BACK WHEN the General Accounting Office was preparing to sue the White House over access to records from Vice President Cheney's task force on energy policy, we found fault with both sides. The GAO, at the request of Reps. John D. Dingell (D-Mich.) and Henry A. Waxman (D-Calif.), wanted to know whom the task force met with. Nobody doubted that the records would show that it heard a lot more from energy companies than from environmentalists. But the specific records were never the only point. The Bush administration was eager to reestablish executive prerogatives and confidentiality. And the GAO, an arm of Congress, was eager to clarify that it could investigate White House decision-making. So both sides unnecessarily went to the wall. Such games are fun only until someone loses a lawsuit. And in this case, the GAO has taken a big -- and foreseeable -- hit.

U.S. District Judge John D. Bates ruled last week that the head of the GAO does not even have standing to sue the White House in a matter such as this one. It isn't clear, Judge Bates wrote, what power the judiciary has to decide disputes between the political branches over documents even when those disputes are presented squarely. But he held that absent a subpoena from a congressional committee or a clear statement of support for the GAO's position by Congress, the courts should avoid even considering the merits of such a fight. In other words, if Congress wishes to seek these records, it is free to do so, but the same power does not belong to individual members, who have enlisted the GAO as their proxy.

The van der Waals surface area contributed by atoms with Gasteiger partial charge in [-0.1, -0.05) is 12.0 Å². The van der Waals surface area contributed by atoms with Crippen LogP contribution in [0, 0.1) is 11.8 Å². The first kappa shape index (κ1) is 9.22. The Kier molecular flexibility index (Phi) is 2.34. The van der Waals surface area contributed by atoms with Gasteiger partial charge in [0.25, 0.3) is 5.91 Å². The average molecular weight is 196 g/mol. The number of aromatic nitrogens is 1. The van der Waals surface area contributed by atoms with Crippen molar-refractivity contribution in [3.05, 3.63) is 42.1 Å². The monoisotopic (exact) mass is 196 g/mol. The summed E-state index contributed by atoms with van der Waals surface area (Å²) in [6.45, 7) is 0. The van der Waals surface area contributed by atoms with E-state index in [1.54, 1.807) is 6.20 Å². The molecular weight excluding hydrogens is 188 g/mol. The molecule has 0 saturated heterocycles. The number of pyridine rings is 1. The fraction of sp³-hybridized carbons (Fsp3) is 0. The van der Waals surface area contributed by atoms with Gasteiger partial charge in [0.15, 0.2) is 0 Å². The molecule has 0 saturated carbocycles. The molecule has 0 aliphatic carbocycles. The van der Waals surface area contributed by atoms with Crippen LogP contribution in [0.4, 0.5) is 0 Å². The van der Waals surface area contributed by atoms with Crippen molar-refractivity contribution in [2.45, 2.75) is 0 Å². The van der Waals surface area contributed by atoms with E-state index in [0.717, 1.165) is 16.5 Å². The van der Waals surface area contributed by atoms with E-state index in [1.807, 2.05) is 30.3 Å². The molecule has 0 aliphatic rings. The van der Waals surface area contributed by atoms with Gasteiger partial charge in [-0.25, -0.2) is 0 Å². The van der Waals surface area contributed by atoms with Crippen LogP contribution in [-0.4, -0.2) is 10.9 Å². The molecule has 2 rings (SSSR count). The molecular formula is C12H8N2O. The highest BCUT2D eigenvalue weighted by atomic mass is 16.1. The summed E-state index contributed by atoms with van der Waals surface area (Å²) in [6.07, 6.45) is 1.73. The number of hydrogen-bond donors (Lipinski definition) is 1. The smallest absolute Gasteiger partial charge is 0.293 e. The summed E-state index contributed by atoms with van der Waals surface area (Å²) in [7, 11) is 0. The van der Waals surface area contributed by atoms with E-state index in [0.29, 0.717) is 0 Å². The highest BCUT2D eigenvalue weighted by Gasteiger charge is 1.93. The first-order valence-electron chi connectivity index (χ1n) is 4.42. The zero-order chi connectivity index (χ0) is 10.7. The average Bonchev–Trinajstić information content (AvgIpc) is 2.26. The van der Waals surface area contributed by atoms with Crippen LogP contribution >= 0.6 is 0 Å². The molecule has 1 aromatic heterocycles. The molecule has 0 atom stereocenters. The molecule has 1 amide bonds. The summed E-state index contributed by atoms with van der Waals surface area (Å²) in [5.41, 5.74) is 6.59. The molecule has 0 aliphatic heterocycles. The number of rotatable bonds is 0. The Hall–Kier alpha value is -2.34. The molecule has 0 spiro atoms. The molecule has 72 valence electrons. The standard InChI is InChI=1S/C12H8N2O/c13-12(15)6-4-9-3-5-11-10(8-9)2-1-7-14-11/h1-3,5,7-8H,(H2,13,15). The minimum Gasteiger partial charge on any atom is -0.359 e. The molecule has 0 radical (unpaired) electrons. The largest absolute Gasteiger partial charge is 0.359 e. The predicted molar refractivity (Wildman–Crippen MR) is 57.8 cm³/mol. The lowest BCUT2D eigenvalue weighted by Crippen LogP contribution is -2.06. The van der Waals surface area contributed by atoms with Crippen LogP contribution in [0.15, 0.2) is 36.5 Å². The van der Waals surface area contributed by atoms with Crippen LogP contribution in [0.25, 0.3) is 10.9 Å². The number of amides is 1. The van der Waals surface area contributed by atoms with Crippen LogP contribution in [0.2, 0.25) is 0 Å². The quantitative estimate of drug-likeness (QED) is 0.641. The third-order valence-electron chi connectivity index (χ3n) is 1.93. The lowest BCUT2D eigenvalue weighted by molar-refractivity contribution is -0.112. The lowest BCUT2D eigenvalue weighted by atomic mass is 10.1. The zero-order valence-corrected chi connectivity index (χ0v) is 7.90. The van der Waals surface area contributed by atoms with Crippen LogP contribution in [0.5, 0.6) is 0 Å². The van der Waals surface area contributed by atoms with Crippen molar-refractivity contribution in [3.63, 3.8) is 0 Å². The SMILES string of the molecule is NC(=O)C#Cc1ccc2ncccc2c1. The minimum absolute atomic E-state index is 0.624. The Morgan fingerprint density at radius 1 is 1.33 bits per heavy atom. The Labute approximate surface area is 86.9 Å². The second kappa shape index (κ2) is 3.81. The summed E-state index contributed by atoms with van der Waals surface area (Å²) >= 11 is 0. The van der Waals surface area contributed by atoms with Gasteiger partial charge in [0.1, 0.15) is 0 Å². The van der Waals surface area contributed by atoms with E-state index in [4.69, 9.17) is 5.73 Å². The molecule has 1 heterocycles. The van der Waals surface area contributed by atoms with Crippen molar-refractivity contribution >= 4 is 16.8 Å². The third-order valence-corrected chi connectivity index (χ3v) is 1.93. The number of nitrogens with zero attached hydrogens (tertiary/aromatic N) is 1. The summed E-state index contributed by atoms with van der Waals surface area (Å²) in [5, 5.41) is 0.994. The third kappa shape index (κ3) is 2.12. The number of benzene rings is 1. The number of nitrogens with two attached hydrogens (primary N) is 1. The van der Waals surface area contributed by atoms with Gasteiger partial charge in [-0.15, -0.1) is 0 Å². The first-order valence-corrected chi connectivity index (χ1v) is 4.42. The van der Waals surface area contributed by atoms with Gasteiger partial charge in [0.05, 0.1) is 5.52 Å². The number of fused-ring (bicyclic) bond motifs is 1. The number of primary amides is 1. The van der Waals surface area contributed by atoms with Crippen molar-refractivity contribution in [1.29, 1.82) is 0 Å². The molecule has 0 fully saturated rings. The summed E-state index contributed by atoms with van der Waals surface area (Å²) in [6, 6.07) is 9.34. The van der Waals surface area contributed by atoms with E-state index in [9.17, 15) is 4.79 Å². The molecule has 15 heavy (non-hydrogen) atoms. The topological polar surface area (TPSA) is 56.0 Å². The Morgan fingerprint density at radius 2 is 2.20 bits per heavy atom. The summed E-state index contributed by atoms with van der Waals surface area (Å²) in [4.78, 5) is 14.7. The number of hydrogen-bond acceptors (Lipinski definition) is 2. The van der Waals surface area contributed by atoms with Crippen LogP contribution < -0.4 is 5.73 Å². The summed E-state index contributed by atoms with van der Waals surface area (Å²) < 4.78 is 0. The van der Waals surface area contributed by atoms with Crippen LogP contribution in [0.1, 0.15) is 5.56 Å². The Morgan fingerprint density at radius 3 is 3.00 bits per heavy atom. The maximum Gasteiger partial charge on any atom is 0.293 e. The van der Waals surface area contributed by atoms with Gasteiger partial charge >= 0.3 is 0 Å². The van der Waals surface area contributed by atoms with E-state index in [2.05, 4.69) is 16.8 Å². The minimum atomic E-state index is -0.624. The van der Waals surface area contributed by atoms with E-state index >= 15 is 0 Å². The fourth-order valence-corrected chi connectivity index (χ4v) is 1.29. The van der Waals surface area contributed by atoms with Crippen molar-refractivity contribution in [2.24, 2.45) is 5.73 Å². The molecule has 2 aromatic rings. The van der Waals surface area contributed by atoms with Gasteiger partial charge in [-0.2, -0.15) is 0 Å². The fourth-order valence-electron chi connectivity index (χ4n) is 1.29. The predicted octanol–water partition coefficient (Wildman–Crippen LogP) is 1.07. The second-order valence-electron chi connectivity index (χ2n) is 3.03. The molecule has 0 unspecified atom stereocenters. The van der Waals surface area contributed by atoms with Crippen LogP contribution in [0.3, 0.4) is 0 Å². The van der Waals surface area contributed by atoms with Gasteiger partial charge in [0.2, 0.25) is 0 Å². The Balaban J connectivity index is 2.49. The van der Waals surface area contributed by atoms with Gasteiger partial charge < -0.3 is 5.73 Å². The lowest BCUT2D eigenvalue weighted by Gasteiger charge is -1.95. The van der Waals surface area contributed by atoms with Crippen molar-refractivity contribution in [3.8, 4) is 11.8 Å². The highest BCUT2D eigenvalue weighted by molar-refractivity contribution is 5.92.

Judge Bates's opinion is well reasoned. Its institutional consequences for the GAO are significant. The previously ambiguous limits of the agency's power encouraged negotiations when disputes arose. Now that healthy balance has shifted hard against the agency, and in a losing battle in which the stakes were never worth the risk.

Meanwhile, the White House's refusal to release more material about the task force is no more sensible today than it was a year ago. We have sympathy for some claims to executive confidentiality. But there is no good reason to keep the names of those who worked for or consulted with the task force secret. Non-deliberative factual information concerning the task force ought to have been released even without litigation. Now that he has won, Mr. Cheney should release the material.